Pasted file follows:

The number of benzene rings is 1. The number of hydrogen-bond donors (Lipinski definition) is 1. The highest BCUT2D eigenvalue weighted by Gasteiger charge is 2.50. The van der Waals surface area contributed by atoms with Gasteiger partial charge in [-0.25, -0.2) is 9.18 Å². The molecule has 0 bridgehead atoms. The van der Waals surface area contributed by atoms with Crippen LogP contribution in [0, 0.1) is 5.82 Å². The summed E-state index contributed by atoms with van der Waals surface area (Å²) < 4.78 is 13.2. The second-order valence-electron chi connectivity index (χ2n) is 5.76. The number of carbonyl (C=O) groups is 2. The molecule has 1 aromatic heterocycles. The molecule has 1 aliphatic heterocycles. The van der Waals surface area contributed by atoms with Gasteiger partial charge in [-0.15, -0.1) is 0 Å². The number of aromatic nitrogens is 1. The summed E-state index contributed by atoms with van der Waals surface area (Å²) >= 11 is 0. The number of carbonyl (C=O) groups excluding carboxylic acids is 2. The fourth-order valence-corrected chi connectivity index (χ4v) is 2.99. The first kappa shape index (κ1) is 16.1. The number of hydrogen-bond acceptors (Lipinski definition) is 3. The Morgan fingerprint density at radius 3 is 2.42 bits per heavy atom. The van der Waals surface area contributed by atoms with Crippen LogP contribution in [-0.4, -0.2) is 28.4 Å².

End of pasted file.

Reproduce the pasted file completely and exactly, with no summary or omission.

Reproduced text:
The number of benzene rings is 1. The number of hydrogen-bond donors (Lipinski definition) is 1. The highest BCUT2D eigenvalue weighted by Gasteiger charge is 2.50. The van der Waals surface area contributed by atoms with Gasteiger partial charge in [-0.25, -0.2) is 9.18 Å². The molecule has 0 bridgehead atoms. The van der Waals surface area contributed by atoms with Crippen LogP contribution in [0, 0.1) is 5.82 Å². The summed E-state index contributed by atoms with van der Waals surface area (Å²) < 4.78 is 13.2. The second-order valence-electron chi connectivity index (χ2n) is 5.76. The number of carbonyl (C=O) groups is 2. The molecule has 1 aromatic heterocycles. The molecule has 1 aliphatic heterocycles. The van der Waals surface area contributed by atoms with Gasteiger partial charge in [-0.15, -0.1) is 0 Å². The number of aromatic nitrogens is 1. The summed E-state index contributed by atoms with van der Waals surface area (Å²) >= 11 is 0. The number of carbonyl (C=O) groups excluding carboxylic acids is 2. The fourth-order valence-corrected chi connectivity index (χ4v) is 2.99. The first kappa shape index (κ1) is 16.1. The number of hydrogen-bond acceptors (Lipinski definition) is 3. The Morgan fingerprint density at radius 3 is 2.42 bits per heavy atom. The van der Waals surface area contributed by atoms with Crippen LogP contribution in [-0.4, -0.2) is 28.4 Å².